April 7, 2009

A Sensible Approach to Plant Pollen Allergies

I don't want to be an allergy fanatic, and you probably don't want to be one, either. But the American Academy of Asthma, Allergy and Immunology (hmm, I think they could use a shorter name, too) reports that more than 35 million Americans are affected by seasonal allergies, often known as hay fever, and that number is growing. Informed gardeners, landscape designers and others in the hort world have a great opportunity to reduce this problem through the advice we give to others and the plant choices we make for our own landscapes.
But information about allergy-causing plants can be difficult to find; I've certainly never seen a plant tag with allergy information on it. In lieu of carting around a reference book each time you visit a nursery, here are a few ideas to point you toward low-allergy plants.


Some trees - like this maple - produce huge amounts of pollen.

1. Focus on Trees. A large tree that merits a poor allergy rating (10 is the worst on the OPALS scale) will produce much more pollen than a perennial with the same rating. In addition, if you find that a perennial is aggravating your allergies, you can easily pull it out. You might not have the resources to do the same with a mature tree. Choosing to plant trees that cause little or no allergy will make the biggest impact on the pollen problem. If you spend only one hour studying plant allergies, spend it researching the trees you are considering for your landscape.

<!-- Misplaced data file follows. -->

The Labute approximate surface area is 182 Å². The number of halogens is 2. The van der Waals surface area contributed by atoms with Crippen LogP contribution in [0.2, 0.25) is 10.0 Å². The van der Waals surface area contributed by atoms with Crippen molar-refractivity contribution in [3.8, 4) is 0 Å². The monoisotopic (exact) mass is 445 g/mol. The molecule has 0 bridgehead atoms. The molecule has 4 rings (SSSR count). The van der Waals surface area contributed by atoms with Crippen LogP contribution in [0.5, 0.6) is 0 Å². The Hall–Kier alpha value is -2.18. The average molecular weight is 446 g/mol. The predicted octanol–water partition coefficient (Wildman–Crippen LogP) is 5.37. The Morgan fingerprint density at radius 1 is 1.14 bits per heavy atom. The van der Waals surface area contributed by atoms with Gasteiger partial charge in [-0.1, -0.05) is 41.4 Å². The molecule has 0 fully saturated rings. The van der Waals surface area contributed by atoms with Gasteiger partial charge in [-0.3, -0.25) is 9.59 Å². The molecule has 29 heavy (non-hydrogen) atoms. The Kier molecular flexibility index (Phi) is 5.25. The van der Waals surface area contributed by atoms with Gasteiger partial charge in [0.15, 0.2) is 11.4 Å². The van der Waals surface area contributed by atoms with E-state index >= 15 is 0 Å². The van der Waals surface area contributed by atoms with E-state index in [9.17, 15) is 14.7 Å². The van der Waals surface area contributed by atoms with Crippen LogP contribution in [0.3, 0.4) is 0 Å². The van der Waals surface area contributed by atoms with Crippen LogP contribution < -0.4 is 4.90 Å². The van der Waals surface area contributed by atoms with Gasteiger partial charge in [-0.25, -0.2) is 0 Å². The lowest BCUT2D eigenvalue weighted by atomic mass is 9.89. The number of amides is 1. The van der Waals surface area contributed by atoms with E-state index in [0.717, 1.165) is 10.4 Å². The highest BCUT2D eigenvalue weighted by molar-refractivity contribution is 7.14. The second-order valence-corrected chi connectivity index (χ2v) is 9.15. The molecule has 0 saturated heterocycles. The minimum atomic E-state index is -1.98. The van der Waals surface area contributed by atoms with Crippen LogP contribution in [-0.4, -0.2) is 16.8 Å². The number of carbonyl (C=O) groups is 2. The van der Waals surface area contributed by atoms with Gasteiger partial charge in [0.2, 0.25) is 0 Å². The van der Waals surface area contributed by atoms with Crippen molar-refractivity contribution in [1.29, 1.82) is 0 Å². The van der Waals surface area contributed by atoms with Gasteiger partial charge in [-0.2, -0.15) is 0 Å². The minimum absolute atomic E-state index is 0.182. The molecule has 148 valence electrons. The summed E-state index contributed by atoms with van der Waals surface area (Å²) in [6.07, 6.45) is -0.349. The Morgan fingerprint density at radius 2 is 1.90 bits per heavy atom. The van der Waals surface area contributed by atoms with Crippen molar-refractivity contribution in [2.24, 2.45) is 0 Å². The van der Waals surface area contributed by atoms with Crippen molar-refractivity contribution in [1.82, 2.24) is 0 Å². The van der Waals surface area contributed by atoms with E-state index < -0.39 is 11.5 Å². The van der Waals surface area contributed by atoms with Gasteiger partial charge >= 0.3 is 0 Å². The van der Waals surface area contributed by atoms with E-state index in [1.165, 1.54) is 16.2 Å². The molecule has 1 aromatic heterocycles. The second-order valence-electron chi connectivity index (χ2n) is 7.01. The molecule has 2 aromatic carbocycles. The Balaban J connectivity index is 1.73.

2. Be a Feminist. Turn your mind back to high school biology, when we learned that some plants have only female parts, some have male parts, and some have both. Plants with just female parts do not produce pollen to cause allergy, while their male counterparts produce large amounts. Male plants (especially trees) are popular choices because they do not produce messy fruits, but they often have horrible allergy ratings. Be cautious about planting 'fruitless' male trees or shrubs.


Showy flowers generally don't produce much pollen.

3. Double Your Delight. Here's some good news for flower-lovers: plants that produce small amounts of sticky pollen must attract insect or bird pollinators with their brightly colored, showy flowers. That means the plants with the most beautiful flowers often cause little allergy. When some of the pollen-producing anthers have morphed into extra petals, producing a 'double' flower, the flower produces even less pollen.